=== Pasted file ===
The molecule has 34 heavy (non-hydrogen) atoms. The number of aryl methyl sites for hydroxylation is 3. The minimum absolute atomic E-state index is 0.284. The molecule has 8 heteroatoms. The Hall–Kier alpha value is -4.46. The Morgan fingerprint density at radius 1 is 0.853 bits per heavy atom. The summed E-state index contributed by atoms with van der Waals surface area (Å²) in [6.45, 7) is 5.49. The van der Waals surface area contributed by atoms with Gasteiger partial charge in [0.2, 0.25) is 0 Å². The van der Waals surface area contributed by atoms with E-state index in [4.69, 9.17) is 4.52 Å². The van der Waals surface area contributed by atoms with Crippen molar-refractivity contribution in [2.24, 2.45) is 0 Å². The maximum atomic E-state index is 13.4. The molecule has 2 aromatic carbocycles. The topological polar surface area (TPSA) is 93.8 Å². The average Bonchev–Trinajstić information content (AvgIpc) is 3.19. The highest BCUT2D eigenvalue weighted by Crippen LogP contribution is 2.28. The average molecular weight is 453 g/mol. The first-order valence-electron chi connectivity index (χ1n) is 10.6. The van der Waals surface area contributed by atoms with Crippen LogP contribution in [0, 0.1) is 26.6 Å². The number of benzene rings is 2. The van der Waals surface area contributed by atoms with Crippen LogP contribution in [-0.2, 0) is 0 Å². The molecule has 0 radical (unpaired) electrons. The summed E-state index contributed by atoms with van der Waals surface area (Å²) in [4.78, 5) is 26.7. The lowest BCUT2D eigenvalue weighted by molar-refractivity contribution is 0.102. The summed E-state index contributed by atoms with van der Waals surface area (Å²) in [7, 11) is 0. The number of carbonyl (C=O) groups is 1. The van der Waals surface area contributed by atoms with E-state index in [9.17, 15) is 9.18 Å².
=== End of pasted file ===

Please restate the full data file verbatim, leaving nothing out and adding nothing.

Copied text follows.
The molecule has 34 heavy (non-hydrogen) atoms. The number of aryl methyl sites for hydroxylation is 3. The minimum absolute atomic E-state index is 0.284. The molecule has 8 heteroatoms. The Hall–Kier alpha value is -4.46. The Morgan fingerprint density at radius 1 is 0.853 bits per heavy atom. The summed E-state index contributed by atoms with van der Waals surface area (Å²) in [6.45, 7) is 5.49. The van der Waals surface area contributed by atoms with Gasteiger partial charge in [0.2, 0.25) is 0 Å². The van der Waals surface area contributed by atoms with E-state index in [4.69, 9.17) is 4.52 Å². The van der Waals surface area contributed by atoms with Crippen molar-refractivity contribution in [2.24, 2.45) is 0 Å². The maximum atomic E-state index is 13.4. The molecule has 2 aromatic carbocycles. The topological polar surface area (TPSA) is 93.8 Å². The average Bonchev–Trinajstić information content (AvgIpc) is 3.19. The highest BCUT2D eigenvalue weighted by Crippen LogP contribution is 2.28. The average molecular weight is 453 g/mol. The first-order valence-electron chi connectivity index (χ1n) is 10.6. The van der Waals surface area contributed by atoms with Crippen LogP contribution in [0, 0.1) is 26.6 Å². The number of benzene rings is 2. The van der Waals surface area contributed by atoms with Crippen LogP contribution in [-0.2, 0) is 0 Å². The molecule has 0 radical (unpaired) electrons. The summed E-state index contributed by atoms with van der Waals surface area (Å²) in [4.78, 5) is 26.7. The lowest BCUT2D eigenvalue weighted by molar-refractivity contribution is 0.102. The summed E-state index contributed by atoms with van der Waals surface area (Å²) in [7, 11) is 0. The number of carbonyl (C=O) groups is 1. The van der Waals surface area contributed by atoms with E-state index in [9.17, 15) is 9.18 Å².